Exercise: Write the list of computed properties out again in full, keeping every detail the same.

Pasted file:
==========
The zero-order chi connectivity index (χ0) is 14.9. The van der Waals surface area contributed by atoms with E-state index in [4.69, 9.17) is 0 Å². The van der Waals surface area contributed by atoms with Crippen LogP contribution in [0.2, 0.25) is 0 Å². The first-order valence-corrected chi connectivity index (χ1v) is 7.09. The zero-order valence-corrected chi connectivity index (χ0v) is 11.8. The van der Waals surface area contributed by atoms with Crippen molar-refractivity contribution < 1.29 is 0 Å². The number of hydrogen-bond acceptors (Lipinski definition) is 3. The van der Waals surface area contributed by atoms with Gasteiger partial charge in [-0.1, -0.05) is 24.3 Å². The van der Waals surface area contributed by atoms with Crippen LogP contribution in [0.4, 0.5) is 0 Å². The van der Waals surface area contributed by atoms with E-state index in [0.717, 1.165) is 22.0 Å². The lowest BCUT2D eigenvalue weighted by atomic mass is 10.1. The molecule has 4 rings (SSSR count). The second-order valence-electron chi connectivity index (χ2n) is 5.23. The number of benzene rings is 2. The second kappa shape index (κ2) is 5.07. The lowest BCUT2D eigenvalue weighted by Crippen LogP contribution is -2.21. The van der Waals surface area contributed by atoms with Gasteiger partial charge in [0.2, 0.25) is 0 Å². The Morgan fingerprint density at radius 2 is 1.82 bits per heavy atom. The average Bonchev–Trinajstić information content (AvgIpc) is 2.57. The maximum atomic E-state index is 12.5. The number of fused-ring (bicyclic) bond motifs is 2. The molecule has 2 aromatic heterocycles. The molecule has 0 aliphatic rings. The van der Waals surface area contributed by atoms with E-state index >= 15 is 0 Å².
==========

The zero-order chi connectivity index (χ0) is 14.9. The van der Waals surface area contributed by atoms with E-state index in [4.69, 9.17) is 0 Å². The van der Waals surface area contributed by atoms with Crippen LogP contribution in [0.2, 0.25) is 0 Å². The first-order valence-corrected chi connectivity index (χ1v) is 7.09. The zero-order valence-corrected chi connectivity index (χ0v) is 11.8. The van der Waals surface area contributed by atoms with Crippen molar-refractivity contribution < 1.29 is 0 Å². The number of hydrogen-bond acceptors (Lipinski definition) is 3. The van der Waals surface area contributed by atoms with Gasteiger partial charge in [-0.1, -0.05) is 24.3 Å². The van der Waals surface area contributed by atoms with Crippen LogP contribution in [0.4, 0.5) is 0 Å². The van der Waals surface area contributed by atoms with E-state index in [0.717, 1.165) is 22.0 Å². The lowest BCUT2D eigenvalue weighted by atomic mass is 10.1. The molecule has 4 rings (SSSR count). The second-order valence-electron chi connectivity index (χ2n) is 5.23. The number of benzene rings is 2. The second kappa shape index (κ2) is 5.07. The lowest BCUT2D eigenvalue weighted by Crippen LogP contribution is -2.21. The van der Waals surface area contributed by atoms with Gasteiger partial charge in [0.2, 0.25) is 0 Å². The Morgan fingerprint density at radius 2 is 1.82 bits per heavy atom. The average Bonchev–Trinajstić information content (AvgIpc) is 2.57. The maximum atomic E-state index is 12.5. The number of fused-ring (bicyclic) bond motifs is 2. The molecule has 2 aromatic heterocycles. The molecule has 0 aliphatic rings. The van der Waals surface area contributed by atoms with E-state index >= 15 is 0 Å².